MLB teams with Big League Impact to help feed kids; Area sports, business leaders encourage public to rise up for heroes


A league-wide initiative by all 30 MLB Clubs and over 50 Major League players has raised nearly $1 million, providing over 4 million meals to support childhood hunger prevention in the wake of the COVID-19 pandemic. More than 20 million students in the United States and Canada rely on school-provided free or reduced-price meals. With schools shut down, players personally reached out to each other to collect donations as part of the Home Plate Project, a partnership between Major League Baseball, Garth Brooks Teammates for Kids Foundation and Big League Impact, which was founded by St. Louis Cardinals pitcher Adam Wainwright, and is currently led by Wainwright and Texas Rangers pitcher Kyle Gibson.

Though the initiative was originally scheduled to launch its second year in the fall, Brooks, Wainwright and Gibson realized the urgency and need for children who are unable to attend school in the face of the pandemic. They quickly assembled their charity teams and personally called and sent messages to as many of their fellow players as they could, with many of those players reaching out to their friends around the league. With the help of Brooks’ Teammates for Kids Foundation and on short notice, the network of players and partners was able to raise $937,100 for the effort.

List of Player Ambassadors for Each MLB Club: 

ARI: Luke Weaver

ATL: Mark Melancon

BAL: Chris Davis

BOS: Nate Eovaldi, Mitch Moreland

CHC: Daniel Descalso, Steven Souza Jr.

CWS: Steve Cishek

CIN: Sonny Gray, Michael Lorenzen

CLE: Brad Hand, Shane Bieber,

Nick Wittgren, Jake Bauers

COL: Daniel Murphy, Nolan Arenado,

Trevor Story

DET: Matthew Boyd, Ron Gardenhire

HOU: Justin Verlander

KC: Ian Kennedy, Trevor Rosenthal

LAA: Albert Pujols, Jason Castro

LAD: Clayton Kershaw

MIA: Corey Dickerson, Sean Rodriguez

MIL: Brent Suter

MIN: Marwin Gonzalez

NYM: Steven Matz, Michael Wacha

NYY: DJ LeMahieu, Brett Gardner

OAK: Stephen Piscotty

PHI: Aaron Nola, Neil Walker

PIT: Trevor Williams

SD: Brian Dozier, Tommy Pham

SEA: Marco Gonzales

SF: Hunter Pence

STL: Paul Goldschmidt, Adam Wainwright

TB: Charlie Morton, Joey Wendle

TEX: Kyle Gibson, Lance Lynn,

Elvis Andrus, Robinson Chirinos

TOR: Chase Anderson, Randal Grichuk

WSH: Yan Gomes

 Garth Brooks said: “We at Teammates are honored to be partnering with Adam and Kyle and the heroes of MLB for another year and another Home Plate Project. Last year’s impact was so great, and this year’s will be even better. I’m really proud of the players who are participating in this project, now when it’s needed most. It’s a joy and a privilege to be part of the healing.”

Adam Wainwright said: “Coming together with Garth and his foundation last year for our Home Plate Project was incredibly powerful. We were excited to partner again later this year, but the pandemic the world faces during this time has called for us to act now. Big leaguers from every MLB team felt compelled to jump in with us so we can help feed kids right now when they need it most in their cities. We are grateful for the opportunity to help fill their needs in this most crucial time with this great project. Thanks goes out to everyone who made this come together so quickly so we could have an immediate impact – especially to all the players… this isn’t possible without you. We may be competitors on the field, but we are all one big family off of it.”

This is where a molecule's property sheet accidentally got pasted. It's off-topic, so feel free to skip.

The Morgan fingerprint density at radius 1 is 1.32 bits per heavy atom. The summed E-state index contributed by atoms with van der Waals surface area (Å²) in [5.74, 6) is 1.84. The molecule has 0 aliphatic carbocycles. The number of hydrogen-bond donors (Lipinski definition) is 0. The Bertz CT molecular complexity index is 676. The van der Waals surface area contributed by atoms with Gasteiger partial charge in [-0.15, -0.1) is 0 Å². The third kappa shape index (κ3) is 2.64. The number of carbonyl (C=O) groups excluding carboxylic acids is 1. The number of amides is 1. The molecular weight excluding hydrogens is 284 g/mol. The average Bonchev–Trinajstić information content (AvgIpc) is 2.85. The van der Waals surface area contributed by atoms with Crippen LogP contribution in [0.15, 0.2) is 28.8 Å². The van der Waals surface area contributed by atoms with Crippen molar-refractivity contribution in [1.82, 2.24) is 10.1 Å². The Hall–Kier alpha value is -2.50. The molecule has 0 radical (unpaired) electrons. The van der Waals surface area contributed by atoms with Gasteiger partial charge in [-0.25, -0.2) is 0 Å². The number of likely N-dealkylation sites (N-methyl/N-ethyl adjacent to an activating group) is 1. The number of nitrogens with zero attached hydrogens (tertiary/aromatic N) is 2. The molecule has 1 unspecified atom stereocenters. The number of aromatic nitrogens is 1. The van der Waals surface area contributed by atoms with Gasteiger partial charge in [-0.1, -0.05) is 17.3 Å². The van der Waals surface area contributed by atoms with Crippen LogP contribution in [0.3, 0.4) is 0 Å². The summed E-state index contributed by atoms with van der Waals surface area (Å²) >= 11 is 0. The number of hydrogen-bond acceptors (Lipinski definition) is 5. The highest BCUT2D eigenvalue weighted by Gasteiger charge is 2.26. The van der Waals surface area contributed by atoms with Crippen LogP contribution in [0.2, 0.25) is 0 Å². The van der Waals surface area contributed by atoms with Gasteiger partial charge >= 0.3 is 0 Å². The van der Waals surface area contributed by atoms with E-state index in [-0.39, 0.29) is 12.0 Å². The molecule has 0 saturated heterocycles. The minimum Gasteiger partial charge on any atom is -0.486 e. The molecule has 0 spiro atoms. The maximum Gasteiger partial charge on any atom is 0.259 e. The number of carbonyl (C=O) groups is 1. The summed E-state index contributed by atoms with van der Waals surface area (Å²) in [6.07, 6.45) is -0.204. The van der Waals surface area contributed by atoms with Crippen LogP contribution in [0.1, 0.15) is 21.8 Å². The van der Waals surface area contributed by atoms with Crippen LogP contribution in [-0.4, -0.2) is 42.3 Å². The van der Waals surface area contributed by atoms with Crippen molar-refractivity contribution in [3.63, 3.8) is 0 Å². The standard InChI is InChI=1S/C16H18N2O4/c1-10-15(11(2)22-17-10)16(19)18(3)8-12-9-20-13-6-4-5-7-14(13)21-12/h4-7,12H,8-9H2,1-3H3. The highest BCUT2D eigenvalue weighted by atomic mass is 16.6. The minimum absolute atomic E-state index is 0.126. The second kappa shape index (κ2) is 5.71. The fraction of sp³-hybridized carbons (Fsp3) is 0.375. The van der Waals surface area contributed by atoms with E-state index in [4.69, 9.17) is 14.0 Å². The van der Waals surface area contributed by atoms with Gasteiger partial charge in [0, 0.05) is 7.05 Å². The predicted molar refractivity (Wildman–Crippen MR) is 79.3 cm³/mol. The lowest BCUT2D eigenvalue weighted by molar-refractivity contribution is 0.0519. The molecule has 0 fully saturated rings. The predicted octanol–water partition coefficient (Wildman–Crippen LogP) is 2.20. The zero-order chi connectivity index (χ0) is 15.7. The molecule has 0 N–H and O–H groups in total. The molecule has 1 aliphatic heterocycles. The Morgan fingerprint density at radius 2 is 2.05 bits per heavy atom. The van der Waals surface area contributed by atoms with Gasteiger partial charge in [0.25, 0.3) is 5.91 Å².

Kyle Gibson said: “At Big League Impact, we are always trying to find ways to help players raise money and have an impact in their home cities. Last year when we launched the Home Plate Project with Teammates for Kids and MLB, we knew it was going to be a program that would help kids all across the country who are constantly living with food insecurity. This was something we’ve been looking forward to doing again in August, but with COVID-19 causing the cancellation of schools all across the country, that has limited some kids’ access to free meals that they rely on to survive, and doing it now was an easy decision to make. To be able to step in and help fill that void is an absolute privilege! We knew when we decided to launch this program four months early, it was going to present some challenges that we didn’t face last year. Players all across the league have stepped up to help us overcome them, and they are the reason we have been able to grow this program larger than last year – and at a time when kids need it most. Big League Impact cannot accomplish what we do without the MLB players who jump on board and

choose to do good in their communities. To the players around the league making this program successful in a time of dire need, our staff at Big League Impact says thank you!”

Melanie LeGrande, Vice President of Social Responsibility, Major League Baseball, said: “Major League Baseball commends our partners in the Home Plate Project, including the dozens of Players, who are generously supporting the most vulnerable members of our society. Childhood hunger is an often overlooked issue, and it is incredibly gratifying to see our baseball community once again rising to the occasion during this pandemic.”